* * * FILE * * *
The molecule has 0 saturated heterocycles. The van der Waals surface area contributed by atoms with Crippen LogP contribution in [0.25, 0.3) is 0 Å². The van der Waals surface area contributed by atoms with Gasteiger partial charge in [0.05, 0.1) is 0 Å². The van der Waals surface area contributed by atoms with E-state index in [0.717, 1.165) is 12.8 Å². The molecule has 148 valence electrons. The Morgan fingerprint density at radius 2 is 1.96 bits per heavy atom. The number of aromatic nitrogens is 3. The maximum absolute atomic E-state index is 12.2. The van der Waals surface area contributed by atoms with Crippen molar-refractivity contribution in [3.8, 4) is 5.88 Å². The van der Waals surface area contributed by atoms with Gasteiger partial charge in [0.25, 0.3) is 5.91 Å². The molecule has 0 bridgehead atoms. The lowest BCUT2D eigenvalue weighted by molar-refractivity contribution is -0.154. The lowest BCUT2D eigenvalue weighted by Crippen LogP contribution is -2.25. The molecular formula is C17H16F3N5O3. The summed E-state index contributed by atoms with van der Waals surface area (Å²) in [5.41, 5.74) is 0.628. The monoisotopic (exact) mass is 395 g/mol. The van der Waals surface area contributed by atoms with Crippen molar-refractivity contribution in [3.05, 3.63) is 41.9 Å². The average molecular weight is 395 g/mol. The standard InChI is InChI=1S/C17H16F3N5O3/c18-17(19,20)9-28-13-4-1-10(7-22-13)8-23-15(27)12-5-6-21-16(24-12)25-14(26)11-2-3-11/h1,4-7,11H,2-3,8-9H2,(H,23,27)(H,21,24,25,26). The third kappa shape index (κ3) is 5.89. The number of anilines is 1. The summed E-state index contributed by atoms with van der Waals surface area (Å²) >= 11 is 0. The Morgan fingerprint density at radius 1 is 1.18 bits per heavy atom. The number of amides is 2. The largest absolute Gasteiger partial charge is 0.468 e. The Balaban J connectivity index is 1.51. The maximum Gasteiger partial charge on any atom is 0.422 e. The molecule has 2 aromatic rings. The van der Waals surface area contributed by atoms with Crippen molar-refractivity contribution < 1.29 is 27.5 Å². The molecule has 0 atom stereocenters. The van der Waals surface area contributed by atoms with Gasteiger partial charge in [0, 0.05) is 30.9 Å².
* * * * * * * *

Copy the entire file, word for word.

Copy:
The molecule has 0 saturated heterocycles. The van der Waals surface area contributed by atoms with Crippen LogP contribution in [0.25, 0.3) is 0 Å². The van der Waals surface area contributed by atoms with Gasteiger partial charge in [0.05, 0.1) is 0 Å². The van der Waals surface area contributed by atoms with E-state index in [0.717, 1.165) is 12.8 Å². The molecule has 148 valence electrons. The Morgan fingerprint density at radius 2 is 1.96 bits per heavy atom. The number of aromatic nitrogens is 3. The maximum absolute atomic E-state index is 12.2. The van der Waals surface area contributed by atoms with Crippen molar-refractivity contribution in [3.8, 4) is 5.88 Å². The van der Waals surface area contributed by atoms with Gasteiger partial charge in [0.25, 0.3) is 5.91 Å². The molecule has 0 bridgehead atoms. The lowest BCUT2D eigenvalue weighted by molar-refractivity contribution is -0.154. The lowest BCUT2D eigenvalue weighted by Crippen LogP contribution is -2.25. The molecular formula is C17H16F3N5O3. The summed E-state index contributed by atoms with van der Waals surface area (Å²) in [5.41, 5.74) is 0.628. The monoisotopic (exact) mass is 395 g/mol. The van der Waals surface area contributed by atoms with Crippen molar-refractivity contribution in [3.05, 3.63) is 41.9 Å². The average molecular weight is 395 g/mol. The standard InChI is InChI=1S/C17H16F3N5O3/c18-17(19,20)9-28-13-4-1-10(7-22-13)8-23-15(27)12-5-6-21-16(24-12)25-14(26)11-2-3-11/h1,4-7,11H,2-3,8-9H2,(H,23,27)(H,21,24,25,26). The third kappa shape index (κ3) is 5.89. The number of anilines is 1. The summed E-state index contributed by atoms with van der Waals surface area (Å²) >= 11 is 0. The Morgan fingerprint density at radius 1 is 1.18 bits per heavy atom. The number of amides is 2. The largest absolute Gasteiger partial charge is 0.468 e. The Balaban J connectivity index is 1.51. The maximum Gasteiger partial charge on any atom is 0.422 e. The molecule has 2 aromatic rings. The van der Waals surface area contributed by atoms with Crippen molar-refractivity contribution < 1.29 is 27.5 Å². The molecule has 0 atom stereocenters. The van der Waals surface area contributed by atoms with Gasteiger partial charge in [0, 0.05) is 30.9 Å².